Overview of CAR T-cell mediated hematotoxicity and infectious complications. a Treatment course prior to CAR T-cell therapy. b Timeline of infectious complications during CAR T-cell treatment course. Positive microbiologic culture results are underlined. Bottom: Overview of utilized anti-infectives with the respective bars displaying the length of treatment. P/T = piperacillin/tazobactam, Ami = amikacin, Mero = meropenem, Vanco = vancomycin, Line = linezolid, Posa = posaconazole (p.o.), Mica = micafungin (i.v.), Amb = liposomal amphotericin B. The patient also received prophylactic acyclovir and sulfamethoxazole/trimethoprim (TMP/SMZ) during treatment. c Complete Blood Count (CBC) timeline. ANC (blue), platelet count (green), Hemoglobin (red). Transfusion events (green: platelet transfusion, red: pRBC transfusion) and G-CSF support (blue bar) are integrated in the curve. d Dynamics of Serum Inflammatory Markers. Infectious complications are superimposed above the graph. e Histopathologic analysis of BM biopsies demonstrating severe BM aplasia 1 month after CAR T-cell transfusion (Day 32, upper panel) and evidence of recovering hematopoiesis following autologous stem cell transfer (Autopsy, lower panel). Immunohistochemical staining for myeloperoxidase (= MPO) highlighting strong activation of myelopoiesis (right panel)

Fig. 2
figure 2

Radiographic evidence of partial response to Axi-cel after 36 days. Contrast-enhanced CT abdomen (axial view) displaying pleural manifestations before (a) and after (b) CAR T-cell treatment. Involved paraaortic lymph nodes (red arrows) demonstrate an interval decrease in size (c-d, e-f). The inset of panel F depicts splenic hypodensities consistent with necrosis of tumor tissue secondary to immune therapy and a reduction of splenomegaly. G Graphical depiction of response over time. Tumor extent was quantified as the sum of the product of perpendicular diameters according to Lugano criteria over 3 time points and is graphed on the y-axis. H Timeline of LDH levels (U/l). The increase in LDH levels at day 25 correlated with the gastrointestinal toxicity and liver dysfunction

Fig. 3
figure 3

Multi-organ toxicity secondary to CD19-directed CAR T-cell therapy. a Contrast-enhanced CT abdomen demonstrating a non-inflamed baseline state of GI mucosal tissue prior to CAR T therapy. b Panmural swelling of the sigma (left panel), ascending colon (middle panel), and stomach. c Non-pathologic CT of the brain. d Axial FLAIR-weighted (left), T1-weighted contrast-enhanced (middle), and diffusion-weighted (right) MRI displaying no evidence of cerebral edema, white matter lesions, diffusion restriction, microbleeds, meningeal enhancement or contrast enhancing lesions. e High-resolution CT thorax with bilateral fungal infiltrates observing the typical halo configuration 6 weeks prior to CAR T-cell transfusion. f On day − 3 the right-sided infiltrates have decreased in size. The left lung is collapsed due to malignant pleural effusion. g Lung parenchyma exhibiting an infiltration of non-dimorphic blastoconidial morphology consistent with Candida glabrata. h PAS staining of a lung specimen highlights septated hiphae and acute-angle branching, features consistent of with aspergillus infection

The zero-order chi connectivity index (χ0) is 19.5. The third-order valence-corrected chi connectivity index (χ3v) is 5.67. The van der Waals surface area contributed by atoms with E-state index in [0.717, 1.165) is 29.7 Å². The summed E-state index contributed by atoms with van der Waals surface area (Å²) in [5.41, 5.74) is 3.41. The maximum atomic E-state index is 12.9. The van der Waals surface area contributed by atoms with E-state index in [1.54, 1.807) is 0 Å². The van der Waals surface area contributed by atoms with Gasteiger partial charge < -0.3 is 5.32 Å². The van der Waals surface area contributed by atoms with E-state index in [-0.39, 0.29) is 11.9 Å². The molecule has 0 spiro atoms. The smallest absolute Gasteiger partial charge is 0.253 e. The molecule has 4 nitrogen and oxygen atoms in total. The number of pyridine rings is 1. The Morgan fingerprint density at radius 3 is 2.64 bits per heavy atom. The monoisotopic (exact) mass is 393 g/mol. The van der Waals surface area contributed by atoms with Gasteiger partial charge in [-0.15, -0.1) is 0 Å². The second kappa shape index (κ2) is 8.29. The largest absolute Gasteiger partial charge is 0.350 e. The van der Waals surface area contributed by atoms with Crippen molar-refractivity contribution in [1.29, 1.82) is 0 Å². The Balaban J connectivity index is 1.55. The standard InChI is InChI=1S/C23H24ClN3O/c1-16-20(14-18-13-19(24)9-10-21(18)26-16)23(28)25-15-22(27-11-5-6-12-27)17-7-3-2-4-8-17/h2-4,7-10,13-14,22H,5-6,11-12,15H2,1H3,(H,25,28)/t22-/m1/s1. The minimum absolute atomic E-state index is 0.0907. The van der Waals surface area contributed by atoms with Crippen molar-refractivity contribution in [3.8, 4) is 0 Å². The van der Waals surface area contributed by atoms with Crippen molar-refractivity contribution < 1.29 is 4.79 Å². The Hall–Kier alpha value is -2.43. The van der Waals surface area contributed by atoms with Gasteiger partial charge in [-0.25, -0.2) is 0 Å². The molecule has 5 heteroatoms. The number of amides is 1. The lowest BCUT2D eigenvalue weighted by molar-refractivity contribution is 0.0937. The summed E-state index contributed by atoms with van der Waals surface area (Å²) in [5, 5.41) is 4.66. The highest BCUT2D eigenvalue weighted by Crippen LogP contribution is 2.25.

During lymphodepletion the patient developed an upper respiratory infection, presenting with a non-productive cough and a sputum culture positive for Bordetella bronchiseptica, which resolved clinically after antibiotic treatment with piperacillin/tazobactam. On day 7, the patient developed fever with a stable cardiopulmonary function and concomitant IL-6 rise (Fig. 1d), which was classified as CRS grade I according to ASTCT consensus grading [7] in the absence of positive blood cultures and other foci. Due to persistent fever refractory to antipyretic treatment, four total doses of tocilizumab (8 mg/kg) were applied over 36 h. Starting on day 9, the patient deteriorated neurologically with a depressed state of consciousness prompting the diagnosis of grade IV ICANS. The patient was transferred to the neurological ICU, and high-dose corticosteroids (methylprednisolone 1000 mg daily) were initiated. CSF-analysis displayed subtle pleocytosis, but revealed no signs of CNS infection (viral, bacterial and fungal) or meningeal involvement of the DLBCL. CT and MR imaging of the brain exhibited none of the pathological findings reported for ICANS [8] or CNS infection [9](Fig. 3c-d). After 5 days of high-dose methylprednisolone, the patient’s neurological status slowly improved, and corticosteroids could be tapered.

Partial response to Axicabtagene-Ciloleucel after 36 days according to Lugano criteria

While the patient’s initial clinical course was fraught with complications, CT staging performed at day 36 demonstrated a partial response to CAR T-cell therapy according to Lugano and Lyric criteria (Fig. 2a-g). This was particularly evident for the pleural manifestations of the underlying DLBCL, which was accompanied by an interval decrease in pleural effusions and subjective dyspnea (Fig. 2a-b). Multiple nodal sites including paraaortic (Fig. 2c-d) and parailiac lymph nodes (Fig. 2e-f) exhibited significant regression of tumor size (Fig. 2g). Moreover, the patient displayed splenic hypodensities consistent with either tumor tissue necrosis or infection-associated inflammatory changes (inset, Fig. 2f). These CT-morphologic findings were accompanied by a decrease of LDH levels (Fig. 2h).

Prolonged cytopenia lead to the development of severe neutropenic colitis and fatal fungal pneumonia

The patient presented with significant myelotoxicity and sustained transfusion dependency after CAR T-cell administration (Fig. 1c). The overall duration of profound neutropenia – defined as an ANC < 100/μl [10] – was 52 days. Because of the severity of ICANS, the clinicians chose to hold G-CSF during this time period due to concerns for risk of worsening toxicity [11].